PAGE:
Kitesurfers in trouble

by Maarten on May 9, 2009

KNRM Helikoptor

KNRM Helicopter

Friday afternoon seem to be a great surfing day, but it turned out to be a horrible day. Because of the unpredictable weather several kitesurfers had an accident.

The weather shifted quickly from windy to stormy weather. One of the kitesurfers was picked up by a wind gust and was smacked into a nearby building. As a consequence he incurred back lesion. An other kitesurfer was missing and but was localized by a rescue helicopter.

The rescue services hurried to the wounded kitesurfer where they gave him first aid. Unfortunately they were not able to rescue him.

These horrible accidents show how dangerous kitesurfing can be. Also, this is not the first time an accident like this has happened. Last year a german guy had a similar accident (=dutch link) and was also heavily injured.

Since I don’t have a lot of experience with kitesurfing  it’s hard to imagine how accidents like these happen. I heard kites have a de-powering system or some other rescue system, but when you are already 10m up in the sky you are too late to de-power your kite.

As a kitesurfer you clearly need to know what you are doing. Check always the wheaterforecast for your surfspot and don’t overestimate your own skills. Try to avoid any obstacles and try to train on these extraodanary situations.

Are there any kitesurfer who can explain how to avoid these kind of accidents?

Update: Read more about how you can stay safe while kitesurfing.

{ 1 comment }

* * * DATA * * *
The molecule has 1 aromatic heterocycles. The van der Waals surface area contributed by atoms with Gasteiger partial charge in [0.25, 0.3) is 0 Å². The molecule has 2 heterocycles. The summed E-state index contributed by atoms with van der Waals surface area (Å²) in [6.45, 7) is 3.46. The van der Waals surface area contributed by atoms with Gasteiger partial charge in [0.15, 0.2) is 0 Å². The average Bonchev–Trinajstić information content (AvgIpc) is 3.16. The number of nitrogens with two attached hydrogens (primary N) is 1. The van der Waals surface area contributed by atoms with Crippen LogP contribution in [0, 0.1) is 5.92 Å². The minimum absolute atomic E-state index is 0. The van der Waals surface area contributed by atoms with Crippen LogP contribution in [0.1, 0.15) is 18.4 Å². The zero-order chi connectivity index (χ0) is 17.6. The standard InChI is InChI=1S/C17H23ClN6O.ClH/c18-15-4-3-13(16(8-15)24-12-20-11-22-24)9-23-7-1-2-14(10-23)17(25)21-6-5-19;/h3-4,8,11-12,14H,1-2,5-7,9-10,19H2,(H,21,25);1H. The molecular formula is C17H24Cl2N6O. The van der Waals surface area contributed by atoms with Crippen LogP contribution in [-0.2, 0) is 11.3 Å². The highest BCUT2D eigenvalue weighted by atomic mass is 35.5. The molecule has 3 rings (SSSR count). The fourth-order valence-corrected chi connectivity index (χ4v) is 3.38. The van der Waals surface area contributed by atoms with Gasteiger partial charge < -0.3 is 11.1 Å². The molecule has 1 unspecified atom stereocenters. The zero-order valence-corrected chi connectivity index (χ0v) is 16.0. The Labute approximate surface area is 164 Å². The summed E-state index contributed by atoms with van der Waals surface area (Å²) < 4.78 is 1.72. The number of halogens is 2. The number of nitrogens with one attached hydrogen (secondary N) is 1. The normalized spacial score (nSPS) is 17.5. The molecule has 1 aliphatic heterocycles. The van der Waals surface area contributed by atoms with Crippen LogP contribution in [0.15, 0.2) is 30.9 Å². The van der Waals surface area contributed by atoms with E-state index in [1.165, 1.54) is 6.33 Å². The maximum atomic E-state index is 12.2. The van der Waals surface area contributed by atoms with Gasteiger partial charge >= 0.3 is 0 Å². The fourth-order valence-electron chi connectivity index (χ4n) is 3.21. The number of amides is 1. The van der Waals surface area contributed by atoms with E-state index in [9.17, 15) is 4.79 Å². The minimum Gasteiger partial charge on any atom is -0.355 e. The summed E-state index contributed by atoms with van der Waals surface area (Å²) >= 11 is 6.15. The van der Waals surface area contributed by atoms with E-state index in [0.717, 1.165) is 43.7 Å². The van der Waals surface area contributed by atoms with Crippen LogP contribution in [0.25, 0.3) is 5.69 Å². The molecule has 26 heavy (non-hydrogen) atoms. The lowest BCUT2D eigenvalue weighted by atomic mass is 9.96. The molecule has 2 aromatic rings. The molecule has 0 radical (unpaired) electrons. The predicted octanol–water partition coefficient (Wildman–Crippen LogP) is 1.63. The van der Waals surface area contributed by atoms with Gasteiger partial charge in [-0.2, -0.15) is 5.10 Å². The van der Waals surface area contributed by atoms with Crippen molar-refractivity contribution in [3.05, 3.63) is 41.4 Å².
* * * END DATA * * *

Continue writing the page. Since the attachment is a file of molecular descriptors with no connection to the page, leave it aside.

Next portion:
Nabi Rasch May 25, 2009 at 9:19 pm

There's no absolute way to avoid accidents or 'stay safe' while kitesurfing; you have to accept that it's a high risk sport where unhappy surprises can instantly appear. That's the best way (aside from not kiting at all) to stay safe. Last winter (2008-2009) two kiters died within the space of a couple of months at La Ventana, Mexico. One of the bodies washed ashore practically at my feet while I was preparing to have dinner at the seaside restaurant there. Another day, 3 kiters went to the hospital almost at once. A young kiter some of my friends know fractured his pelvis and spine and is permanently debilitated. Even when the injuries happen to 'experts' and instructors, the kiting community tends to overlook or rationalize the carnage–in fact, kiters have somewhat turned the danger into a joke by referring to a busy kiting scene as 'carnage'–i.e. 'Look at the carnage out there!' I don't know of any other sport where the word 'carnage' is a positive expression used to crank participants up.

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